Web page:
The logic operation during disk revolutions includes three steps. In the beginning, strong magnetic fields created by the writing head record on a track the first binary number (A) as the sequence of transitions between different magnetization states (−M and +M). All previous information is erased. Then, moderate magnetic fields (from the same or other writing head), that can reverse just a part of magnetic particles, are applied to the same track and record on these particles the second binary number (B). Thus we obtain the superimposed transitions between 0 and M, −M and 0, and −M and M states. Finally, the reading sensor detects the magnetization transitions and gives the result of the logic operation for A and B.
The main objective of the present invention is to provide a method how to perform logic operations on a hard disk drive.
Another objective of the present invention is to integrate the storage and information processing into a single device, which can be used as both a supplemental tool for a conventional computer and for independent data processing.
A complete understanding of the present invention may be obtained by reference to the accompanying drawings, when considered in conjunction with the subsequent, detailed description, in which:
Without loss of generality we shall describe an example of how the method works for a perpendicular magnetic medium comprising of two types of particles with the uni-axial anisotropy fields HK1 and HK2, respectively (HK1>HK2) (see,
We consider the situation when the disk with magnetic surface rotates and the current creates magnetic fields in the write head to record the binary information. If the external magnetic field H1 of the writing head is greater than the highest anisotropy field HK1, all particles become oriented along this field (
Then, after a revolution, we apply a moderate magnetic field H2, (which is less than HK1 but greater than HK2) to the same recording track. The type 1 particles do not change their states for any orientation of H2, but the type 2 particles reverse to the opposite direction if the direction of H2 is opposite to the previously stored direction of these particles (
It should be noted that the binary information should be represented in the form of “pulses” of magnetization M (
Quite the same description regarding the superimposed binary information (and logic operations below) is applicable for a longitudinal recording media. An illustration of how the superimposing of written bits occurs on the longitudinal medium is shown in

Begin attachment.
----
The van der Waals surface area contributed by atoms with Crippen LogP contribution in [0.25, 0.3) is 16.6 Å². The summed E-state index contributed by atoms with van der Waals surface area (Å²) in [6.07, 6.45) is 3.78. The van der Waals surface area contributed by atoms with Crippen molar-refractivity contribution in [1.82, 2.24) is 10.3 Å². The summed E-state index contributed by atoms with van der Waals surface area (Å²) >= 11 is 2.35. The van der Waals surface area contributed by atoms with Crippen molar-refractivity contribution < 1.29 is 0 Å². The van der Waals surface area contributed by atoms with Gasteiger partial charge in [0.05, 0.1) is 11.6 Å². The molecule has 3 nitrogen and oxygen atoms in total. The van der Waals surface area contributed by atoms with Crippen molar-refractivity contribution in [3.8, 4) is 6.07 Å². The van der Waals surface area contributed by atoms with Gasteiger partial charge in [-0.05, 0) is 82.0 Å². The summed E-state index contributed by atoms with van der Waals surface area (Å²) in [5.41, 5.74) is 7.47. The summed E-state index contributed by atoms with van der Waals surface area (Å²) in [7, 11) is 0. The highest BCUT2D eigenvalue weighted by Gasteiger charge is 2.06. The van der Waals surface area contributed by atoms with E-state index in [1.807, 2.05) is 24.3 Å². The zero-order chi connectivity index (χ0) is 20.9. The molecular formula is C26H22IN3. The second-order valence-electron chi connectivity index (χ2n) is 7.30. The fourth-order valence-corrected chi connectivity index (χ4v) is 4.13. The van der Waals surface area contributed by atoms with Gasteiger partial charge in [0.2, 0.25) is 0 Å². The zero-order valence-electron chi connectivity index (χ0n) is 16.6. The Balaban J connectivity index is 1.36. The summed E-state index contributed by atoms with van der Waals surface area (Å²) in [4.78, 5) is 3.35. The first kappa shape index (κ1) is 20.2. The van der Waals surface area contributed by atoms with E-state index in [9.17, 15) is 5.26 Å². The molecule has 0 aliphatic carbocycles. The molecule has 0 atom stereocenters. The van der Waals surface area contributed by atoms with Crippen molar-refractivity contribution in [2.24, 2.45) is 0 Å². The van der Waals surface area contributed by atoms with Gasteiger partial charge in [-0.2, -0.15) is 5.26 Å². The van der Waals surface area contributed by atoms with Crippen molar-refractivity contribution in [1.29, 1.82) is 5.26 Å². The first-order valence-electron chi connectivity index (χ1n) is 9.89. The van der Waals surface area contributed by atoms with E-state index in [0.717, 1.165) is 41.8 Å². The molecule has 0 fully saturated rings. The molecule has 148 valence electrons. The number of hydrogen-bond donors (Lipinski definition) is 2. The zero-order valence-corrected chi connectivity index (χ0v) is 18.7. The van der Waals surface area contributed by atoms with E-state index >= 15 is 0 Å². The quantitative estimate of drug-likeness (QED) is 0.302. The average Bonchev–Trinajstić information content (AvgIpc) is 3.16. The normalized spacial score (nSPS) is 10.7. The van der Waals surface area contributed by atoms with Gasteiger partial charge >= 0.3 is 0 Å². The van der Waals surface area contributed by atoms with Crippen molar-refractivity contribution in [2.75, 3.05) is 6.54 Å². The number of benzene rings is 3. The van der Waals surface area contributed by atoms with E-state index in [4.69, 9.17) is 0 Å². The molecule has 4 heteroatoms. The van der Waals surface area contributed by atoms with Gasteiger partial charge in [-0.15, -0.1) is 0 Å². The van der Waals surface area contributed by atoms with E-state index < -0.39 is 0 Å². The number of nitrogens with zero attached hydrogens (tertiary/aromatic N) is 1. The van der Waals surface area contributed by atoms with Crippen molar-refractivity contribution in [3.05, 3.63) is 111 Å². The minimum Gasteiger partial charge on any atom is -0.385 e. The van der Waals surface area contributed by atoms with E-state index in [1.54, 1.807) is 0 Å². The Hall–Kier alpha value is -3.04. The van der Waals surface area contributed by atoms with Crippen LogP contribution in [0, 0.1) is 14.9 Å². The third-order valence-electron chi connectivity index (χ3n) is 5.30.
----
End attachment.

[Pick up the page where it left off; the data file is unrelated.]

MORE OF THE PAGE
The encoder transforms the binary numbers into doubled form 0−>00=O, 1−>11=I (pulse), for example, 1010−>(11)(00)(11)(00)=IOIO=A and 1001−>(11)(00)(00)(11)=IOOI=B.
The recording system includes a recording head(s), a magnetic medium and a reading sensor(s). Modulation creates the currents corresponding to A, and then B, for the writing head and corresponding sequence of magnetic fields H1 and H2 for the recording medium. The reading sensor detects the magnetization transitions (associated with pulses). We can consider two regimes for the sensor: 1) it detects all transitions, the transitions between −M/2 and M/2, −M and 0, or 0 and M states, and large transitions between −M and M states; 2) it detects the only large transitions between −M and M. In a simple case the sensor detects just the fact of magnetization transition and therefore its sign (up or down) does not matter.
A decoder transforms I=11 to 1 and O=00 to 0 and sends it to the output.
We can consider a “negative” (−I) pulse, which is oriented down relative to M or M/2 states. This means that −B has a reversed magnetization profile of B relative to the horizontal axis M=0. It is easy to check that B−B=OOOO.
The superimposition of any number A with the sequence of negative pulses gives the NOT operation.
For search purposes we can write the first number A once and then compare this number with a set of numbers B1, B2, . . . , rewriting these numbers with moderate fields.
The recording time necessary for logic operations is very small and therefore the magnetic medium can consist of particles with small anisotropy fields. This will reduce energy and heat loss. The particles can also be smaller in size than the standard recording particles, which is important to reduce noise. In order to solve the problem of bit synchronization at superimposition one can increase the linear size of the pulse for example, by introducing extra zeros for coding (11 become 101, and so on). All (or a part of) logic instructions can be written on the same hard drive. In addition, logic operations can also be performed on a magnetic tape and any other recording media with superimposing. The results of XOR and AND logic operations can be used to construct an adder in a conventional way.
Since other modifications and changes varied to fit particular operating requirements and environments will be apparent to those skilled in the art, the invention is not considered limited to the example chosen for purposes of disclosure, and covers all changes and modifications which do not constitute departures from the true spirit and scope of this invention.
Having thus described the invention, what is desired to be protected by Letters Patent is presented in the subsequently appended claims.